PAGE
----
Types, differences, examples, and how to choose one.
A home EV charger does exactly what the name says: it charges your EV (electric vehicle) at your home. In fact, it is called EVSE (electric vehicle supply equipment) by tech geeks, but most people just refer to an electric car charger. Every person that owns a BEV (battery electric vehicle) or PHEV (plug-in hybrid electric vehicle) would need to be able to charge their vehicle at home, because residential charging is extremely convenient and still the cheapest way to charge your car if you live in the USA, especially if you take advantage of the lower electricity rates that may be available at certain hours in many states. In fact, the US Office of Energy Efficiency & Renewable Energy says that EV owners do more than 80 percent of their vehicle charging at home, where this refers to a single-family home while the vehicle is parked in the safety of the garage, plugged into an electric-vehicle charger. Of course, the job of the charger is to transfer the electrons from the electrical outlet to your EV's battery and the rate at which this happens is often expressed in miles of range per hour. Different types of EV chargers charge at different rates and may require certain equipment to be installed or purchased.
The best home charging station for your EV would be the one that can recharge your battery to full charge in the fasted time. If you own a PHEV with a relatively small battery, you might not need a powerful charger, as the battery's charge could be replenished at night while you sleep. A simple Level 1 charger will probably be the best EV charger for your needs in this scenario. However, anything bigger, and full EVs, require a more powerful home EV charger, which would be the slightly more complicated Level 2 setup that can still be installed at home and is a lot faster. However, be sure to consult a trusted electrical contractor before any work is done on your house's electrical system and get more than one cost estimate for the work to be done. Furthermore, the manufacturer of your EV will be able to give you accurate information as to exactly what charging equipment you would need to charge your car. Do not hand over your hard-earned money until you have collected all the information and can make an informed decision.
If you don't live in a private home but in a multi-unit complex, there might already be EV charging stations on site. Many of these complexes now provide EV-charging stations to attract tenants and do their bit for sustainability. You can even work with the owner of your building to have charging stations installed, but just be sure to follow the correct legal channels.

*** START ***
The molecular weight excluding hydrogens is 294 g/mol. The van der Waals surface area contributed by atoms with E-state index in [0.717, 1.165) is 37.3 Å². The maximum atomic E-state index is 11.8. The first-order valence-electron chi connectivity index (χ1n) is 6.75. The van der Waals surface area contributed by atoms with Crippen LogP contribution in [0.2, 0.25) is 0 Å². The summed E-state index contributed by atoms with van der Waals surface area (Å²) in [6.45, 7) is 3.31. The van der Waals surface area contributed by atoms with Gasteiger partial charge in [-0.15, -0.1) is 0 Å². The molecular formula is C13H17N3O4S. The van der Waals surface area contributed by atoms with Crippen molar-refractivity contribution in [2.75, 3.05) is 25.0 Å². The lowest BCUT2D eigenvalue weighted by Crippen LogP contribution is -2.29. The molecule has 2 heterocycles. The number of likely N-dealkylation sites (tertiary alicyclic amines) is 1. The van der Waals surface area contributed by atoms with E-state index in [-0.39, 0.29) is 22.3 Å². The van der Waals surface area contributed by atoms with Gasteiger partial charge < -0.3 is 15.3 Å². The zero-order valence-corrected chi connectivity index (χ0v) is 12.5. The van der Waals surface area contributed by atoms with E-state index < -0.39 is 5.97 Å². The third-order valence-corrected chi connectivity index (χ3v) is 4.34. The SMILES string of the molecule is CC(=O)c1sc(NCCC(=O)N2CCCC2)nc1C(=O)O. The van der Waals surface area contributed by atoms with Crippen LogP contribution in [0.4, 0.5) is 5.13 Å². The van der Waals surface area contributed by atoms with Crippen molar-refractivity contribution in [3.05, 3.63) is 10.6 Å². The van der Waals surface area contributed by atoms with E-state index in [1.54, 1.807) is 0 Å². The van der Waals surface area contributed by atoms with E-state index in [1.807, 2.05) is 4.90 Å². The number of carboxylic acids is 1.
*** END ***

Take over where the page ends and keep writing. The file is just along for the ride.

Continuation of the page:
Level 1 EVSE provides the simplest, least powerful, and, consequently the slowest way to charge your EV at home. It means you are simply plugging into the standard 120 V AC (alternating current) plug and this will recharge the typical EV battery at a rate of around three to five miles of range per hour, depending on the vehicle. This is perfectly adequate to top up the battery of a PHEV or an EV with a small battery overnight. You need no special equipment on Level 1, besides a dedicated branch circuit. The cord used needs no more than the standard three-prong plug that goes from the car charger to the wall outlet, with a standard J1772 connector to plug on the other end that goes into the vehicle's charging port.
A Level 2 home EV charging station can also be installed, but for this, you need a dedicated circuit of 20-100 amps, which will allow you to charge through a 240 V plug. This should not be a problem in the vast majority of cases, because most homes already have an adequate 240 V supply for higher-power appliances. If your home doesn't have adequate supply, rather expensive upgrades to the electrical system will be required, and you will have to jump through several regulatory and legislative hoops - but a professional electrical contractor should know these. Many Level 2 chargers come with an app, so you can monitor the charging process from a smartphone, too. Level 2 is a lot faster and adds anything from around 20 miles to a maximum of 60 miles of range to your EV's battery per hour. This EVSE is more expensive than Level 1 equipment and, depending on the type and brand, the price of such a charger can be as high as $2,000. For reference, a Tesla home charger costs $500. Keep in mind that this price does not include labor for installation and neither does it take into account any tax credits or utility or state incentives that may apply for installing an EV charger at your home. You can check on the US Department of Energy's website whether you qualify for any incentives, as well as check out more useful information in our article about EV charging stations.